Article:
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Atos campaigners win huge victory

atos bigEver since the days of Jo Moore who infamously emailed on the day of 9/11 that “today is a good day to bury bad news”, governments thereafter have tended to follow her advice. Hence on the day when Prince George’s arrival was announced to the world, the government cunningly buried the bad news (for them) that the work capability assessments were going badly wrong and would have to be re-thought.

Of course the government didn’t admit to making any mistakes themselves – it was all the fault of Atos! What a surprise! Atos staff, we’re told, had turned in some ‘unacceptably poor’ work standards and would have to be re-trained – ignoring the fact that it has taken them over 2 years to notice this.

The truth of course is rather different. Whilst there is certainly plenty of evidence of callous, unthoughtful, insensitive practices by staff working for the French IT firm Atos, the real reason that DWP has been forced into an embarrassing retreat, despite all ministerial assurances to the contrary, is that they have finally been compelled to recognise that the guidelines, regulations and prescriptors which they have handed down to their Atos agents are deeply flawed.

This is a huge victory for all those who have campaigned long and hard to get the government to acknowledge this. With a target of re-assessing 1.5 million incapacity claimants – some with multiple and complex disabilities – at a rate of 11,000 a week, it was inevitable there would be thousands of errors, misunderstandings, misjudgements – and consequential human tragedies.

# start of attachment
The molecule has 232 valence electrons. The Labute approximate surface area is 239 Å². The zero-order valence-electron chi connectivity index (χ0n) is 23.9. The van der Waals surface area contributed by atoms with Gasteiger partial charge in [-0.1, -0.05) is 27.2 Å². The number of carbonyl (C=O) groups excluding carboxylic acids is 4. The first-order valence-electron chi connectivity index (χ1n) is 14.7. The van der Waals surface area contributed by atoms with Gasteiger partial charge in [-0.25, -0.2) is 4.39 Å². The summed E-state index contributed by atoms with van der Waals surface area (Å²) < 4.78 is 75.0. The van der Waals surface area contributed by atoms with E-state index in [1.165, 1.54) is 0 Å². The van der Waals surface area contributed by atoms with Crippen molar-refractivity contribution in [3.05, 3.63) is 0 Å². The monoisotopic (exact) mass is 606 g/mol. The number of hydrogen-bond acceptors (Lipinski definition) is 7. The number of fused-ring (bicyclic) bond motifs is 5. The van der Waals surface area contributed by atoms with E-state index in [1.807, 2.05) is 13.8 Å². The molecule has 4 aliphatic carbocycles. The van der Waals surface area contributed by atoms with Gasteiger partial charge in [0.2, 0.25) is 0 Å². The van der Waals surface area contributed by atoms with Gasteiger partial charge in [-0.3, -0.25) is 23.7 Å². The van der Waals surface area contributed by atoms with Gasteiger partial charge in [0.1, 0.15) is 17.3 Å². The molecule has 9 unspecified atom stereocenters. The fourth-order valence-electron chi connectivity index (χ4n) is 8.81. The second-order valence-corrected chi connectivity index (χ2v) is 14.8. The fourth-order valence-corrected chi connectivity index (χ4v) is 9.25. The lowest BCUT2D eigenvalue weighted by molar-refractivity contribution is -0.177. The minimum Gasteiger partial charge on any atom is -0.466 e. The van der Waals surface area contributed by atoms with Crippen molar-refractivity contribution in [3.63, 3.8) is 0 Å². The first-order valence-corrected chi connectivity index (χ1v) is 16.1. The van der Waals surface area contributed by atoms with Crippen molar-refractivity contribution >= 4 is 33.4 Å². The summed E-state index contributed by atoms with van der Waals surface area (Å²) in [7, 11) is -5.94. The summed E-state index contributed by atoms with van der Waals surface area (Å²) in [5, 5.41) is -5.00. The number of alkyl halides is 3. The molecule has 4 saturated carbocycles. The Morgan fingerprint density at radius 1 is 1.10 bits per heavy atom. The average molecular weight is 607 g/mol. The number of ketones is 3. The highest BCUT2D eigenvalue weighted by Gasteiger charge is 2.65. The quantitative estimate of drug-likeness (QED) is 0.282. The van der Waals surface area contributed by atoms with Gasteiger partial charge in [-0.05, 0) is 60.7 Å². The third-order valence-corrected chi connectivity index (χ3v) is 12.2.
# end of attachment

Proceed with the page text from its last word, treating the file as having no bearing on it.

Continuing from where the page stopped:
With such rapid-fire work capability assessments (WCAs) needed to meet these inflated targets (sorry, guidelines), there were bound to be perfunctory interviews, failure to take advice from the claimant’s GP, and preconceived decisions – hence the very high 40% success rate on appeal. But whilst some Atos staff certainly have a lot to answer for, the main responsibility for this human disaster lies squarely with the DWP rules which they were forced to work under.

The question now is how far this framework is going to change. I am glad to report that the Minister responsible, Mark Hoban, has finally, albeit after 6 months procrastination, agreed to receive a delegation on 10 September to discuss how the whole Atos system can be improved so that interviews are carried out sensitively, with enough time and prior consultation to obtain GPs’ advice, and with serious attempts to assess properly and objectively and without the distorting intrusiveness of targets whether people are genuinely capable of work or not, as well as the realistic likelihood of being able to get a job in particular areas when the unemployment total is 2.5 million. This delegation is a breakthrough, and I pay a deep tribute to all those thousands of campaigners who have struggled against all the odds for so long to have this injustice righted.

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